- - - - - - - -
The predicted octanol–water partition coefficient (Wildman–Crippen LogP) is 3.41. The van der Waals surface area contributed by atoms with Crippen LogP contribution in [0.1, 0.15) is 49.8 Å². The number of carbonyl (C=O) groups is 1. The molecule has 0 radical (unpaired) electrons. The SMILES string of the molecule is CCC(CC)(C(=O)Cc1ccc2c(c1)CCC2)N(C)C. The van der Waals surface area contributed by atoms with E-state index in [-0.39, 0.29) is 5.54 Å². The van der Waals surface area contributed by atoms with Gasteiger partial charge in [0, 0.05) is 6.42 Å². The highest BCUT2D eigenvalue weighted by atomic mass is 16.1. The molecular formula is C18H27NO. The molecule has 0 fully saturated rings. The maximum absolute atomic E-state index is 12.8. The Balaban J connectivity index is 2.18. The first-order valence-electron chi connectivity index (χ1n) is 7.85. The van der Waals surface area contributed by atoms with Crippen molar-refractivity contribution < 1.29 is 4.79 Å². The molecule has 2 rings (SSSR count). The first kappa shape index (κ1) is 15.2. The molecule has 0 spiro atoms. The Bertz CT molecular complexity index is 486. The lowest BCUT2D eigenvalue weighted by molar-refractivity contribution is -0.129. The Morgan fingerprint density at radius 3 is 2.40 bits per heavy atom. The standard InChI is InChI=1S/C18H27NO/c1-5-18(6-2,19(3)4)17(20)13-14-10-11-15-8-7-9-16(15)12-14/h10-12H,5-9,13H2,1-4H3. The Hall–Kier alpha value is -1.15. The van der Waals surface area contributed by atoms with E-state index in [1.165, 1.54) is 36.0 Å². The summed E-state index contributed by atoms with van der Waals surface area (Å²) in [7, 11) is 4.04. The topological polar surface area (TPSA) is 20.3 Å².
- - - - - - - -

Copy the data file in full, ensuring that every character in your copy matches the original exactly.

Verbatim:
The predicted octanol–water partition coefficient (Wildman–Crippen LogP) is 3.41. The van der Waals surface area contributed by atoms with Crippen LogP contribution in [0.1, 0.15) is 49.8 Å². The number of carbonyl (C=O) groups is 1. The molecule has 0 radical (unpaired) electrons. The SMILES string of the molecule is CCC(CC)(C(=O)Cc1ccc2c(c1)CCC2)N(C)C. The van der Waals surface area contributed by atoms with E-state index in [-0.39, 0.29) is 5.54 Å². The van der Waals surface area contributed by atoms with Gasteiger partial charge in [0, 0.05) is 6.42 Å². The highest BCUT2D eigenvalue weighted by atomic mass is 16.1. The molecular formula is C18H27NO. The molecule has 0 fully saturated rings. The maximum absolute atomic E-state index is 12.8. The Balaban J connectivity index is 2.18. The first-order valence-electron chi connectivity index (χ1n) is 7.85. The van der Waals surface area contributed by atoms with Crippen molar-refractivity contribution < 1.29 is 4.79 Å². The molecule has 2 rings (SSSR count). The first kappa shape index (κ1) is 15.2. The molecule has 0 spiro atoms. The Bertz CT molecular complexity index is 486. The lowest BCUT2D eigenvalue weighted by molar-refractivity contribution is -0.129. The Morgan fingerprint density at radius 3 is 2.40 bits per heavy atom. The standard InChI is InChI=1S/C18H27NO/c1-5-18(6-2,19(3)4)17(20)13-14-10-11-15-8-7-9-16(15)12-14/h10-12H,5-9,13H2,1-4H3. The Hall–Kier alpha value is -1.15. The van der Waals surface area contributed by atoms with E-state index in [1.165, 1.54) is 36.0 Å². The summed E-state index contributed by atoms with van der Waals surface area (Å²) in [7, 11) is 4.04. The topological polar surface area (TPSA) is 20.3 Å².